WASHINGTON — A southwest Minnesota native explained her struggle in handling student debt during a Wednesday morning forum mediated by Sen. Amy Klobuchar in Washington.

“I have peers that have changed careers (from education), and those are the people that we need in the classroom,” said Chelsey Jo Herrig, who attends Southwest Minnesota State University in Marshall. “They want to change the lives of students, but they can’t afford to.”

The conference addressed the problems of student debt and college affordability. A panel of five students, which included the 23-year-old Herrig, discussed their anxieties, careers and other issues — from high interest rates on student loans and rising tuition — with Senate Democrats.

Many of the students were from low-income families and, like Herring, worked around 30 hours a week during the school year.

Herring, who is from Jackson, is majoring in elementary education with an emphasis in math and a minor in special education.

Although she comes from a single- parent and low-income family, the choice of going to college was never a question. Herrig knew she wanted to teach.

“My mom knew college was expensive,” she said at the forum, “but she never told me not to go because she knew my heart was set on becoming an educator.”

Herrig did all she could to attend college. She worked multiple jobs and even became the student chairwoman for the National Education Association (NEA) — the largest labor union in the United States. At the NEA, she leads 55,000 students who aspire to become teachers.

Herrig’s biggest fear is that the financial burden of being a teacher is driving education students to other fields.

In December, she will graduate with $45,000 in student debt.

“The starting salary is $35,000 to $37,000 a year (for teachers), and with student debt and student loans that doesn’t go too far,” said Rhonda Bonnstetter, an SMSU professor of education. In addition, students pursuing a future in education also have to pay for state exams and licenses before they even become teachers.

Some rural Minnesota public schools are facing a big problem — teacher shortages.

“It’s hard to find teachers; a lot of them are hired before they even graduate college,” said Bonnstetter, adding that shortages are in elementary teaching, early childhood, and science and math courses.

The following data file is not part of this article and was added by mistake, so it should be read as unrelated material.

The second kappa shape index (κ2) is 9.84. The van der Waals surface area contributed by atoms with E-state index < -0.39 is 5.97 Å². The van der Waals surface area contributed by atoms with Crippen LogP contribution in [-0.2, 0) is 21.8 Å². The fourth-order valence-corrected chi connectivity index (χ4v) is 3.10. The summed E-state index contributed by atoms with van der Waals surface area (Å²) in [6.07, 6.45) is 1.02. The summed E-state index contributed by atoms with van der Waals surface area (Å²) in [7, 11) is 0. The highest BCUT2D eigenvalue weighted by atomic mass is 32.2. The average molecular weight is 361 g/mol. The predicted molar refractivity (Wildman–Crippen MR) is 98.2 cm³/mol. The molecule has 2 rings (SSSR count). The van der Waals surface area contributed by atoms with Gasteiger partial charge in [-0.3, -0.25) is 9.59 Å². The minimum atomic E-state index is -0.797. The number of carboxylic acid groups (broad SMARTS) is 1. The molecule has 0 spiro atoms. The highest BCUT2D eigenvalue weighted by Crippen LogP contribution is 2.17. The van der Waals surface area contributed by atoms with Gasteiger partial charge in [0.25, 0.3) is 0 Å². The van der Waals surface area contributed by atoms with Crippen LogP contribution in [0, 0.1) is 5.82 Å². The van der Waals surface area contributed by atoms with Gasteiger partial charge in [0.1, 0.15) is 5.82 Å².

Many of the students who study in these areas end up not teaching for public schools and working in the private sector instead, she said.

Sen. Al Franken emphasized that the cost of tuition has outpaced what students are able to earn at the part-time jobs they have while in school.

“I’ve had kids tell me that they sell their blood,” he said.

“The general problem is that college education gets more expensive every year and outruns the rate of inflation,” said David Sturrock, an SMSU professor.

Unlike most debt, carriers are not able to file for bankruptcy. The graduates will have to make payments until the loans are paid off, so student debt is a long-term problem.

Furthermore, because the loans are from the federal government, states have little power to alleviate the pressure for graduates.

The median debt for Minnesota graduates with a bachelor’s degree in 2014 was $27,296 ,according to a report from the Minnesota Office of Higher Education.

Another report from the Project on Student Debt ranked Minnesota fifth in the nation in average student debt.

At the federal level, Klobuchar, Franken and other Senate Democrats have drafted the Reducing Educational Debt (RED) Act, which incorporates previous legislative efforts to control tuition costs and interest rates on loans. The goals of the RED Act were announced last month.

“Students are having more debt because of one, raising tuition costs, and two, high interest rates,” Klobuchar said.

The RED Act would tackle these problems by increasing a portion of the Pell Grant to inflation, allowing students to refinance their loans as well as waive two years of community and technical college tuition.

Klobuchar detailed that the bill proposes allowing students to refinance their loans at an interest rate of 3.3 percent.

The bill also proposes that people with an income of over $1 million would fund the aid that students and graduates would receive through the bill — dubbed the “Warren Buffet Rule,” according to Klobuchar. She said Buffet had thought of the idea after he realized that his secretary was paying more than he did for education because of the loans she had to pay back.

However, student loan reform probably won’t happen this year because of increased polarization in Congress, Sturrock said.

It might happen after the new president is elected into office.

Sturrock said the “honeymoon” period, which is immediately after the new president takes office, might nurture enough bipartisan support to pass a bill that will relieve student debt. The other party might be more willing to negotiate during this time.

“Everyone agrees that this is a problem,” he said. “This election cycle will give (politicians) the opportunity to educate voters about it.

“We will see what will happen in 2017,” he said.